by Khokhar tribesmen (in modern-day Pakistan).[23] Decline and fall[edit] A confused struggle then ensued among the remaining Ghūrid leaders, and the Khwarezmids were able to take over the Ghūrids' empire in about 1215. Though the Ghūrids' empire was short-lived, Mu'izz al-Din Muhammad's conquests strengthened the foundations of Muslim rule in India. On his death, the importance of Ghazni
Ghazni
and Ghor
Ghor
dissipated, and they were replaced by Delhi as power centre in India
India
during the rule of his Mamluk successors.[24] Cultural influences[edit] The Ghurids
Ghurids
were great patrons of Persian culture and literature and lay the basis for a Persianized state in India.[25][26] They also transferred Iranian architecture
Iranian architecture
of their native lands to India, of which several great examples have been preserved to this date (see gallery). However, most of the literature produced during the Ghurid era has been lost. Out of the Ghurid state grew the Delhi Sultanate
Delhi Sultanate
which established the Persian language
Persian language
as the official court language of the region – a status it retained until the late Mughal era in the 19th century.

The two mausoleums of Chisht (the western was built in 1167)

The eastern mausoleum of Chisht (built in 1194)

The Minaret of Jam
Minaret of Jam
in Ghor
Ghor
Province of Afghanistan
Afghanistan
(finished in 1174/75) – UNESCO World Heritage Site
UNESCO World Heritage Site
since 2002

Inscription on the Minaret of Jam, showing the name and titles of Sultan Ghiyath ad-Din Muhammad

Ornamental bands on the Minaret of Jam, bearing the 19th Sura of the Koran

Ruins of the Shah-i Mashhad madrasa (built in 1176)

Titular Name(s) Personal Name Reign

Malik ملک‬ Amir Suri امیر سوری‬ 9th-century – 10th-century

Malik ملک ‬ Muhammad ibn Suri محمد بن سوری‬ 10th-century – 1011

Malik ملک ‬ Abu Ali ibn Muhammad ابوعلی بن محمد‬ 1011–1035

Malik ملک ‬ Abbas ibn Shith عباس بن شیث‬ 1035 – 1060

Malik ملک ‬ Muhammad ibn Abbas محمد بن عباس‬ 1060 – 1080

Malik ملک ‬ Qutb al-din Hasan قطب‌الدین حسن‬ 1080 – 1100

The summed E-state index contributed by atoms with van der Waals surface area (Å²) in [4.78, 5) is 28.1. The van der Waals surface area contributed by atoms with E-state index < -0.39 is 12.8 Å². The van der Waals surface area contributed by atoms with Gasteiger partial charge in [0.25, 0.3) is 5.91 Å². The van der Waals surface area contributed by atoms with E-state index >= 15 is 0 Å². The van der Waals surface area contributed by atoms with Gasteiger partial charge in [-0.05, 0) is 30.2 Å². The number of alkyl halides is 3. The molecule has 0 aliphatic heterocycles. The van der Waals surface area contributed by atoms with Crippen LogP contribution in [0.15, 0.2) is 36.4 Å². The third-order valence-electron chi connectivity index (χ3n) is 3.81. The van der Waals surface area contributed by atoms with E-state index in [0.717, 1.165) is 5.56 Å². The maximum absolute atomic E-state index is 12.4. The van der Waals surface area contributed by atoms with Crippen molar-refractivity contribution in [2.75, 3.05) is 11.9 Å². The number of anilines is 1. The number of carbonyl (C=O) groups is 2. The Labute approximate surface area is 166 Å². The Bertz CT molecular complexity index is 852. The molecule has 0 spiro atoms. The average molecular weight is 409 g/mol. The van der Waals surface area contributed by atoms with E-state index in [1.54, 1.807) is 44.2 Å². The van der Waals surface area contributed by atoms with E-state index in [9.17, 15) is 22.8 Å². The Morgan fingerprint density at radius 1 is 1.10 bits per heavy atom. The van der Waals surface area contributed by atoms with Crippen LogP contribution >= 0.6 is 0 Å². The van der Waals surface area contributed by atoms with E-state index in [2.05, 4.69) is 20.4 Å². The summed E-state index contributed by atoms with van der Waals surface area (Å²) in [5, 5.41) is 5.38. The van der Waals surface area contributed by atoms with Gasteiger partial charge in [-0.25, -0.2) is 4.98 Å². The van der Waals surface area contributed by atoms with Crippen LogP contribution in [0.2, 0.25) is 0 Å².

Abul-Muluk ابولملک‬ Izz al-Din Husayn عزالدین حسین‬ 1100–1146

Malik ملک ‬ Sayf al-Din Suri سیف‌الدین سوری‬ 1146–1149

Malik ملک ‬ Baha al-Din Sam I بهاالدین سام‬ 1149

Malik ملک ‬ Sultan al-Muazzam سلطان المعظم‬ Ala al-Din Husayn علاالدین حسین‬ 1149–1161

Malik ملک ‬ Sayf al-Din Muhammad سیف‌الدین محمد‬ 1161–1163

Sultan Abul-Fateh سلطان ابوالفتح‬ Ghiyath al-Din Muhammad غیاث‌الدین محمد‬ 1163–1202

Sultan Shahāb-ud-din Muhammad Ghori سلطان شهاب‌الدین محمد غوری ‬ Mu'izz al-Din Muhammad معزالدین محمد‬ 1202–1206

Sultan سلطان‬ Ghiyath al-Din Mahmud غیاث‌الدین محمد‬ 1206–1212

Sultan سلطان‬ Baha al-Din Sam III بهاالدین سام‬ 1212–1213

Sultan سلطان‬ Ala al-Din Atsiz علاالدین دراست‬ 1213–1214

Sultan سلطان‬ Ala al-Din Ali علاالدین علی‬ 1214–1215

Khwarazmian conquest

Blue shaded rows signifies Ghurid vassalage under the Ghaznavids. Yellow shaded rows signifies Ghurid vassalage under the Seljuks. Green shaded row signifies Ghurid vassalage under the Khwarazmian dynasty.

Sultan Ghiyath al-Din Muhammad

Sultan Mu'izz al-Din Muhammad

Bamiyan
Bamiyan
Branch[edit]

Titular Name(s) Personal Name Reign

Malik ملک ‬ Fakhr al-Din Masud فخرالدین مسعود‬ 1152–1163

Malik ملک ‬ Shams al-Din Muhammad ibn Masud شمس‌الدین محمد بن مسعود‬ 1163–1192

Malik ملک ‬ Abbas ibn Muhammad عباس بن محمد‬ 1192

Malik ملک ‬ Abul-Mu'ayyid ابوالمؤید‬ Baha al-Din Sam II بهاالدین سام‬ 1192–1206

Malik ملک ‬ Jalal al-Din Ali جلال‌الدین علی‬ 1206–1215

Khwarazmian conquest

Green shaded row signifies Ghurid vassalage under the Khwarazmian dynasty.

Ghurid family tree[edit]

 

 

 

 

 

 

 

 

Amir Suri (9th-century-10th-century)